The family-run Valdemonjas Winery needed a new space to make their product and attract visitors, so architects Ana Agag and Silvia Paredes teamed up to design a landmark that would be visible from afar.
"We were captivated at first sight with the landscape, its topography and the quality of the vineyards," said the architects. "Integration into the existing landscape was one of our main goals."
The building is separated into areas for wine tasting, above ground, and wine making below.
As "the business card of the winery", the top section projects from the hillside and cantilevers out over the valley. Its external surfaces are streaked with horizontal lines, and punctured by an assortment of windows and openings.
Day-to-day operation of the winery happens at basement level, where fermentation of the grapes occurs in a central space.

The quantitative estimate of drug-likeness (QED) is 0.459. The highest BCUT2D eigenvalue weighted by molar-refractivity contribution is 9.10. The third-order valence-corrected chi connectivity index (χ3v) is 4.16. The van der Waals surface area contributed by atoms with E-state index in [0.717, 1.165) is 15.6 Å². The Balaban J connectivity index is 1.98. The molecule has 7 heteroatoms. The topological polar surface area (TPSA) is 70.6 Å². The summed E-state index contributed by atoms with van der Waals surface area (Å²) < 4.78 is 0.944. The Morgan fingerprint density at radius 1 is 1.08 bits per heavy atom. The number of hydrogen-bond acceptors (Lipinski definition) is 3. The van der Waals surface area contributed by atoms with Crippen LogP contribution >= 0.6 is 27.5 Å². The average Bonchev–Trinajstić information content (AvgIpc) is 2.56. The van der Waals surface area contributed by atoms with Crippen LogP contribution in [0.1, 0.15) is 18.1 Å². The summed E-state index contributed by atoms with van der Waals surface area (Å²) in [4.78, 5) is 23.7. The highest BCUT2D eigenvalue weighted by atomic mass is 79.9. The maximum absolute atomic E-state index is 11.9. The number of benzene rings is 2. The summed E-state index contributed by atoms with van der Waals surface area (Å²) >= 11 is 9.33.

The wine is then aged in rooms on either side – first in the Barrel Hall and then the Bottle Hall – before returning to the central area for labelling and dispatch.
Conceived as a traditional "wine cave", the Barrel Hall has a vaulted brick ceiling and was designed to maintain a constant temperature and high humidity.
The building is not connected to the electricity grid or any external water system. Instead, photovoltaic panels provide power and the slanted roof is used to collect and store rainwater.
Valdemonjas Winery was a winner in the Factory Warehouse category at the 2016 A+Awards.
Organised by Architizer, the awards promote and celebrate the year's best projects and products.
Their stated mission is to nurture the appreciation of meaningful architecture in the world and champion its potential for a positive impact on everyday life. Find out more about the A+Awards ›